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[The Kats Report]

Penn & Teller add new tricks—one of which cost half a million bucks

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Funny business: Penn & Teller can now claim the best use of cow ever.
Chris Pizzello/Invision/AP

Creating an act that took six years to develop and cost upwards of $500,000 is, in and of itself, a remarkable feat. This is true even for Penn & Teller, who have never allowed their stage show to grow stale, even for a moment. The new, four-minute trick, dubbed the Vanishing African Spotted Pygmy Elephant Act, is the latest inspired misadventure presented onstage at the Rio’s Penn & Teller Theater.

This is not a real elephant. That must be understood. Rather, it is a cow named Elsie, affixed with plastic elephant ears and a fairly convincing trunk. Elsie is presented after a video clip, 20 audience members are invited to the stage, the ears and trunk fall away and—after milking a bit of drama—Elsie disappears from sight. The crowd’s response is a happy blend of laughing and cheering. All this for half a million bucks. The act is not fiscally responsible, but P&T are hardly worried about the balance sheet. It all works out in the end, as long as the duo remains true to their shared artistic vision.

“The one thing we’ve never done in our show is an act with large livestock,” Jillette says. “I wanted to do it. I had been saying for years, ‘We’ve got to do something with a cow,’ and with this act, we have the wonderful combination of disappointment and amazement.”

If the arrival of Elsie were the only update in Penn & Teller’s career, it would be worth a return to their show. But as has been evident throughout a 40-year partnership, there is never just one act or one show or one project to unearth. The two men are endlessly developing, creating, disappearing and reappearing, and most obvious in this process is the physical form of Jillette himself. The audible member of the act has dropped more than 100 pounds since last fall, and stands now at about 225 pounds on a 6-foot-7 frame after embarking on a diet that eliminated all animal products, salt, fat, oil and refined grains. He consumes fresh fruits and vegetables, corn, rice and “a wicked-lot amount of Brussels sprouts, potatoes and spinach.”

Despite having turned 60 this month, Jillette’s new energy level has him taking steps at his home, the notorious “Slammer,” three at a time. Remedied, as if by magic, is the arthritis in his thumbs and the eczema on his skin from living for three decades in the desert climate of Las Vegas. “Everything is so much better now, I’m embarrassed at how terrible I felt before.”

Jillette’s stamina boost will serve him well in the next few months. But before the summer hits, there’s the niggling matter of banking a season of the Penn & Teller CW series, Fool Us. The hour-long show, in which magicians attempt to perform a trick or act the duo cannot figure out, was originally a hit in England, and this is its second season on U.S. television. Should anyone “fool” P&T, he or she wins a spot as opening act for the show at the Rio. The upcoming season will be taped onstage during April at the Rio, with 13 episodes to be recorded in 10 days.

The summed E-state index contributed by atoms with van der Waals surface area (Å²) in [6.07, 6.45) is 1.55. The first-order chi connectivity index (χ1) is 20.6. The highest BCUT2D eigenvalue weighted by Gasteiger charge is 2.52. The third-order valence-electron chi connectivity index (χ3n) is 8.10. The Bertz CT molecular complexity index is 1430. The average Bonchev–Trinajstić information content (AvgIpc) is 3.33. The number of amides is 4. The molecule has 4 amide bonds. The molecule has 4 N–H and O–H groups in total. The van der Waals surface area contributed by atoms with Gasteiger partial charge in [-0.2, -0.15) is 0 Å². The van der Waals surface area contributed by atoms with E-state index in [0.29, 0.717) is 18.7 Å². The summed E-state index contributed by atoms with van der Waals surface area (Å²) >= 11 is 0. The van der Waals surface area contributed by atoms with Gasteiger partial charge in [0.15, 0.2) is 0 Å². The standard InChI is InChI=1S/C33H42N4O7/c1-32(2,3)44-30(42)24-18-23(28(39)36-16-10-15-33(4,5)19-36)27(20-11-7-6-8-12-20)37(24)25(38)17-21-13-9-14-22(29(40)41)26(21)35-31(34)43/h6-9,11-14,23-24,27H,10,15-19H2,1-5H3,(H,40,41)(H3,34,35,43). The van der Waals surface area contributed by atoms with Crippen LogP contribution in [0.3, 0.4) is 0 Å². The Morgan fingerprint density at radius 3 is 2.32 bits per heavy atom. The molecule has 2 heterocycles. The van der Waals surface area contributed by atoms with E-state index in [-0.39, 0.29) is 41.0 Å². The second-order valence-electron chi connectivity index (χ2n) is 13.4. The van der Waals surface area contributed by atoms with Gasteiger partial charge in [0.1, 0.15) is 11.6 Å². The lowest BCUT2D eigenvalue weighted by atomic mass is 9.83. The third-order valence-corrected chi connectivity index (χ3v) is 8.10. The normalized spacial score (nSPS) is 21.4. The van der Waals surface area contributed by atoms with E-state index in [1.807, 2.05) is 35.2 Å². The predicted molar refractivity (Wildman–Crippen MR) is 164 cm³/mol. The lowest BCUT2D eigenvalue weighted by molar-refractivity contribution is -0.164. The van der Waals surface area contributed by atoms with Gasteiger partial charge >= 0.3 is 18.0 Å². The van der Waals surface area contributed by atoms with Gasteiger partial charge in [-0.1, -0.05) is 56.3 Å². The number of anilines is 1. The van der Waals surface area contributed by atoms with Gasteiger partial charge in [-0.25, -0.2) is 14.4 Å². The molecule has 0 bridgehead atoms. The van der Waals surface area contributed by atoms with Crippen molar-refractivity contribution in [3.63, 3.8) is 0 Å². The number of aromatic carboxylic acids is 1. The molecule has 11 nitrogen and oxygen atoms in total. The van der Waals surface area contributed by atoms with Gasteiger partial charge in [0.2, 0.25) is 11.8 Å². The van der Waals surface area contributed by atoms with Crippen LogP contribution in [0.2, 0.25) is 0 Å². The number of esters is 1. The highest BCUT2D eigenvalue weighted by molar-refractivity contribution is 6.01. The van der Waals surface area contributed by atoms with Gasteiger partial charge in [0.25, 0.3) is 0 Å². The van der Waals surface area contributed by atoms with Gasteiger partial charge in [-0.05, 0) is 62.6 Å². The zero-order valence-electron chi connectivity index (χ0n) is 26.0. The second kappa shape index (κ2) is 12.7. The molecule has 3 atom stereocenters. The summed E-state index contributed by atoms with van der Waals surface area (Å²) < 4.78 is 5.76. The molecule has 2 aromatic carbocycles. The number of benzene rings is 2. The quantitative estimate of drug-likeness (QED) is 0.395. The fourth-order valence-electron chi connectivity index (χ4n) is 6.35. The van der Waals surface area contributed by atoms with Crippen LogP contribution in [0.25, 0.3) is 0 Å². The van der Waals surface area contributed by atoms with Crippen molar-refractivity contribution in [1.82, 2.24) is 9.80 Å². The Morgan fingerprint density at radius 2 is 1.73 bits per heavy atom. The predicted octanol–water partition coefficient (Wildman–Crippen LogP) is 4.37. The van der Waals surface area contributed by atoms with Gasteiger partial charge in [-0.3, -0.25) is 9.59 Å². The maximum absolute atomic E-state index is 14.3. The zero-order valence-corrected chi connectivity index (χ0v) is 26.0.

Fool Us is how Piff the Magic Dragon and his tiny-pooch sidekick, Mr. Piffles, wound up in Vegas, incidentally. His real name is Jon van der Put, and he helped develop the Vanishing African Spotted Pygmy Elephant Act. In this segment, Elsie is introduced after a slickly produced video clip showing her at home at the “Secret Pasture of Penn & Teller.” Twenty audience members are summoned to the stage and gather around a platform with a reed-covered roof, made to look like a hut in the African wilderness. Penn & Teller don safari costumes (at least the hats) and manage to remain steadfastly serious throughout the elaborate farce.

“You can’t say, ‘This is a Podunk thing we’re doing, because Siegfried & Roy made tigers disappear, we’re doing it with a cow,’ because then you’ve lost the creative tension. But if we do it right we have this moment of huge disappointment, then the response that the crowd gets that it is a comedy piece. They get the joke, and it’s not really a magic piece.”

Another new act, nearly twice as long but not nearly as visually dynamic, is the Atheist’s Deck of Cards (a takeoff on the spoken-word religious number from the late-1940s, “The Deck of Cards,” as recited by a soldier who uses the deck as his own bible). Jillette wrote a lengthy script for the act, and also learned to play six chords on the guitar to use as a soundtrack as Teller works through a dense but satisfying piece based on the work of theoretical physicist Lawrence Krauss.

On a Vegas stage, eight minutes is an eternity. You can easily quaff a pint of PBR in that time. But the P&T audience stays with this trick, all the way to the end. “It’s not what they expect, but it’s okay,” Jillette says. “They leave thinking, ‘The elephant, the atheist card trick … Copperfield’s never going to do that.” And the slimming ringleader laughs, knowing that what he’s said is funny and, as always, right on the mark.

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